Having worked hand in hand with the DENI in their joint campaign to end academic selection the Ulster Teachers Union (UTU) have now turned on their masters when the issue of cuts to education budgets are imminent.
Avril Hall-Callaghan, one of those educationalists most involved in the failed attempt to remove academic selection at 11 by testing spoke on BBC Radio Good Morning Ulster invoking her union’s concern for pupils and their parents.
Of course she insisted that her members should not participate in any preparation for transfer tests to grammar schools.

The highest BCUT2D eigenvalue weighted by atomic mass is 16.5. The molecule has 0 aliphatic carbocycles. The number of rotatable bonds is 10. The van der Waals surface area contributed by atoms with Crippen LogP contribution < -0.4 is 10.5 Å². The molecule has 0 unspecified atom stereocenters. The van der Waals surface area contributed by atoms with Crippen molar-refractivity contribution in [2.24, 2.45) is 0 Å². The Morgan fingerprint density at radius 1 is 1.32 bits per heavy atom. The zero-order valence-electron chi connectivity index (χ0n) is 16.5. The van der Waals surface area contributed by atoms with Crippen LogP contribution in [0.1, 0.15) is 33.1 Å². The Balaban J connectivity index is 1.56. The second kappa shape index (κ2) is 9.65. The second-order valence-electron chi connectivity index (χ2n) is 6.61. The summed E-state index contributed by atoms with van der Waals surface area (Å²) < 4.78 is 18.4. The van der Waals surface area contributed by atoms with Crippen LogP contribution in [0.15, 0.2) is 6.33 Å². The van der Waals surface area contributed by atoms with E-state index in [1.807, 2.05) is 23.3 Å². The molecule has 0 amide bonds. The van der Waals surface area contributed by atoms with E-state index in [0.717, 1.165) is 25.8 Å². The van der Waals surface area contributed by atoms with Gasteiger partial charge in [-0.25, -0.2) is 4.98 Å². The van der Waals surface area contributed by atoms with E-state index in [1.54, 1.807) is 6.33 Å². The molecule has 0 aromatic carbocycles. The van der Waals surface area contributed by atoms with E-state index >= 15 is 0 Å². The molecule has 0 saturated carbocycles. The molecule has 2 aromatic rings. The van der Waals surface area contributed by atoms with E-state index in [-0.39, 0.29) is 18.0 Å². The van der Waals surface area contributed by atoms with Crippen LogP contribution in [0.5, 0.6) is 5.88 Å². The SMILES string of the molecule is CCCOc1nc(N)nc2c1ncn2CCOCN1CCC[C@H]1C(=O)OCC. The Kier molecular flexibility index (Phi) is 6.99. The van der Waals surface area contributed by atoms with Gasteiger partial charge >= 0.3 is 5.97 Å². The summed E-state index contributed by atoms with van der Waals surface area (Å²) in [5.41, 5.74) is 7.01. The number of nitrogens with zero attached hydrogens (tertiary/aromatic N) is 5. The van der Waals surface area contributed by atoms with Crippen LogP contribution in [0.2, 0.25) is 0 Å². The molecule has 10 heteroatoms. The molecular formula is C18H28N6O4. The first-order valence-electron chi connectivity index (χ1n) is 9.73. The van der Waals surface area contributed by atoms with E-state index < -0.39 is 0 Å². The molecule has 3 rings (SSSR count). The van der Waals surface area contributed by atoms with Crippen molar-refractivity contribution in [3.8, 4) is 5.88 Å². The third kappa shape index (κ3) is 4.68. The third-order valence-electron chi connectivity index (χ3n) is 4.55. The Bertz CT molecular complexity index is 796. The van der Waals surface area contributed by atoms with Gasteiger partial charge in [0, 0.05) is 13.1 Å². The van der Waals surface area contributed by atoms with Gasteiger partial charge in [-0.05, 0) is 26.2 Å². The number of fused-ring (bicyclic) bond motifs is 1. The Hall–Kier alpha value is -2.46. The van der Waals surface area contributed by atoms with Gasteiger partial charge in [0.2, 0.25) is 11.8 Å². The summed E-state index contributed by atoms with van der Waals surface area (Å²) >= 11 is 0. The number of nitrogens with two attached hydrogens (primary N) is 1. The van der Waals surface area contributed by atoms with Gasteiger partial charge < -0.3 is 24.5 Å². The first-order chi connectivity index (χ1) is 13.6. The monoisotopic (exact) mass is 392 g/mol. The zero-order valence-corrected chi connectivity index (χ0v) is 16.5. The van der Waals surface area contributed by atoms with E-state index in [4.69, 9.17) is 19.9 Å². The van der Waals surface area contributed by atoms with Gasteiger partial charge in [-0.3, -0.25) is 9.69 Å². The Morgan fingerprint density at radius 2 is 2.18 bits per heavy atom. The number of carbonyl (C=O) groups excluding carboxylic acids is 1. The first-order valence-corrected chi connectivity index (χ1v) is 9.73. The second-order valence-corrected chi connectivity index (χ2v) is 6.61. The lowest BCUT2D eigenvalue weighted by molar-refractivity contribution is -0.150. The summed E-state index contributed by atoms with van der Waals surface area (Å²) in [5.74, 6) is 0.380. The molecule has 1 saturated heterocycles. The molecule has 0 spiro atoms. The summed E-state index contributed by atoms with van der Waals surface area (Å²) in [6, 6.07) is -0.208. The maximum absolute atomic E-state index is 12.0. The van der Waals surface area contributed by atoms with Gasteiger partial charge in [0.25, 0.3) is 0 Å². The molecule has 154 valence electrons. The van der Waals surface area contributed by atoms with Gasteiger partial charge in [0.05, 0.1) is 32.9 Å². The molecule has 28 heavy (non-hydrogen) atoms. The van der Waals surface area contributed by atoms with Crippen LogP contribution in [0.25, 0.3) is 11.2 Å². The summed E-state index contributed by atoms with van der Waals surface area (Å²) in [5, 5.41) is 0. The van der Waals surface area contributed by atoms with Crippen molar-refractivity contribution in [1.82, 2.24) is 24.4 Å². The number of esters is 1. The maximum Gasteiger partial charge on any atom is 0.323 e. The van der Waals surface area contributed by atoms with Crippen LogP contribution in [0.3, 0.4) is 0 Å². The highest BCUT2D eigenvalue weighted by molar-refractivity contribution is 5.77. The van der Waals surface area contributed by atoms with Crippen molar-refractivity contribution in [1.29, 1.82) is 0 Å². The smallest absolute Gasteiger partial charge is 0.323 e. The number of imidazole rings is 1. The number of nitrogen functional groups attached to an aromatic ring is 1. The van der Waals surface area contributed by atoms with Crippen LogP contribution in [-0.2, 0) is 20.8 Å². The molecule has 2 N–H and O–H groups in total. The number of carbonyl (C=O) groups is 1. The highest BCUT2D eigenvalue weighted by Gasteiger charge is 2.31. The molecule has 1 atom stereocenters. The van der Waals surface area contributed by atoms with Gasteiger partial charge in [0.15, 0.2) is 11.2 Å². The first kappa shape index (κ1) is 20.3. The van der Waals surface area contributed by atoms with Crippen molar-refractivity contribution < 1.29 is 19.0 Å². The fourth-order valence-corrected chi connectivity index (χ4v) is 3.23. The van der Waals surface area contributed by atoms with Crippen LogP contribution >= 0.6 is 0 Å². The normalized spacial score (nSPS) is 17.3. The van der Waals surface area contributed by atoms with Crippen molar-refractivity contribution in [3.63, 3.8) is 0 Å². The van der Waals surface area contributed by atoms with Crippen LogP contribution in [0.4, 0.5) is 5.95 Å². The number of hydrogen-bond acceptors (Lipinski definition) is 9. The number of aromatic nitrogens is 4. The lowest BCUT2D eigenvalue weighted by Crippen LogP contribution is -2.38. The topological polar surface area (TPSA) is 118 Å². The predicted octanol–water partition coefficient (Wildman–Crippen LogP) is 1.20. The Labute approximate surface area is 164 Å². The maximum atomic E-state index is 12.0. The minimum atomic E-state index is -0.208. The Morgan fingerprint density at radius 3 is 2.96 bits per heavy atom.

Perhaps parents should examine the belated concern of teachers about A-Level results in the context of curricular changes.
Avril Hall-Callaghan has remained silent on this matter.
Teachers’ A-level quality fears
Friday, 19 March 2010
Rising numbers of teachers are concerned about the quality of A-levels, a report suggests.
One in four A-level teachers are worried about incorrect grading and marking of exam papers, according to a study by regulator Ofqual.
The survey of 500 teachers, more than 400 parents and children and almost 1,800 members of the general public looked at perceptions of GCSEs and A-levels following the 2009 exam series.
It highlights an increase in the proportion of teachers who believe the accuracy and quality of marking of papers has decreased in recent years.